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Managing Disk Space

By Steve Jones,

Lately it seems that there are a lot of newer DBAs/developers working with SQL Server. I tend to see these trends in our forums where there are a lot of beginner questions for awhile and then it tapers off. And they are the same types of questions I've been answering for years, so I can get an idea of someone's experience level by which questions they answer.

One of the main topics lately seems to do with database sizing. I see questions on how to estimate space, why is the log so large, how do I shrink a database (you shouldn't), and other similar questions.

I thought this was a fairly basic skill, but perhaps not. So for the Friday poll:

How often should one expand space?

Or how often do you expand space. Do you track usage? Growth? Do you know which tables are growing fastest?

I used to track table sizes over time, so I knew how fast each table was growing. For the most part this turned out to be a waste of time because most tables don't grow much, a few do, and so it didn't make sense to track each table's growth.

However I did think it made sense to track database sizes. I tended to do this by tracking backup sizes for a couple reasons. The first is that comparing the daily backup size to the previous day's allowed me to catch any strange loads of data. If there was more than a 10-20% growth (depending on the db), I raised a flag to myself and would check on things.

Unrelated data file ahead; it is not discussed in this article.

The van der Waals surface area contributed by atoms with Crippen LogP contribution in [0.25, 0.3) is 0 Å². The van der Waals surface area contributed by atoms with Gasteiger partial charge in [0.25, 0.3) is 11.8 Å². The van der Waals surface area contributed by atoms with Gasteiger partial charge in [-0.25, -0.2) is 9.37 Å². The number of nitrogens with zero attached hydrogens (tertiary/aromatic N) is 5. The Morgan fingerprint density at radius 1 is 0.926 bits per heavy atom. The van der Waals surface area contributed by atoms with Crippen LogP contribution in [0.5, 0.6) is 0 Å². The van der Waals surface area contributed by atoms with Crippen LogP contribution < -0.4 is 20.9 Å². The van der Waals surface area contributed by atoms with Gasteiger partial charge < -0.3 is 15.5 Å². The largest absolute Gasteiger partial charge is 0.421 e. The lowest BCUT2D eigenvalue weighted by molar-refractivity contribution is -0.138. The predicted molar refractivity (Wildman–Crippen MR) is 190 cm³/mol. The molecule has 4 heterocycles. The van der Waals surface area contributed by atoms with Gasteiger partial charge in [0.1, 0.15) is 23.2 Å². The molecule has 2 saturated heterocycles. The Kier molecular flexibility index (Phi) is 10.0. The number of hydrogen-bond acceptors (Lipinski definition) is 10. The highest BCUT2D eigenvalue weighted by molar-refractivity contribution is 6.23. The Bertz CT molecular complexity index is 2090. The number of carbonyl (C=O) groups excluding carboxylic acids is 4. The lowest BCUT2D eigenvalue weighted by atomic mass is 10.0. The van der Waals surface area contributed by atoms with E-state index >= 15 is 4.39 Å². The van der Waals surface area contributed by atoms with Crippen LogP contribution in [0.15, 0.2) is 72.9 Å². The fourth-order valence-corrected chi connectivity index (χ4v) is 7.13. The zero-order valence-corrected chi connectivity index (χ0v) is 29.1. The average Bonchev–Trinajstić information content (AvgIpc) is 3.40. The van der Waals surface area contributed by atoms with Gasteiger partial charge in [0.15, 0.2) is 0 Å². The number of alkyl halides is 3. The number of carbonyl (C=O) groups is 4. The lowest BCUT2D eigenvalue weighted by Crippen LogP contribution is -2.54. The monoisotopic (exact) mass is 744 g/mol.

The second reason is that it gave me some history that allowed me to plan for space needs for the database. I didn't track server space because databases occassionally get moved to other servers, so the database history is more important.

However for databases, my goal was to guess how much space I'd need for 6 months, add a pad, and then grow the database to that size. That way I didn' have to worry about sizes and could manage the space twice a year. I did have alerts set up to notify me if I was running low on space and autogrow was turned on for emergencies, but my goal was to proactively, albeit rarely, manage the space myself. These days I might shorten that interval and look to actively grow databases every 3-4 months with better tools and larger database sizes.

Let us know what your thoughts are and what techniques you've found that work well.

Steve Jones

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Everyday Jones

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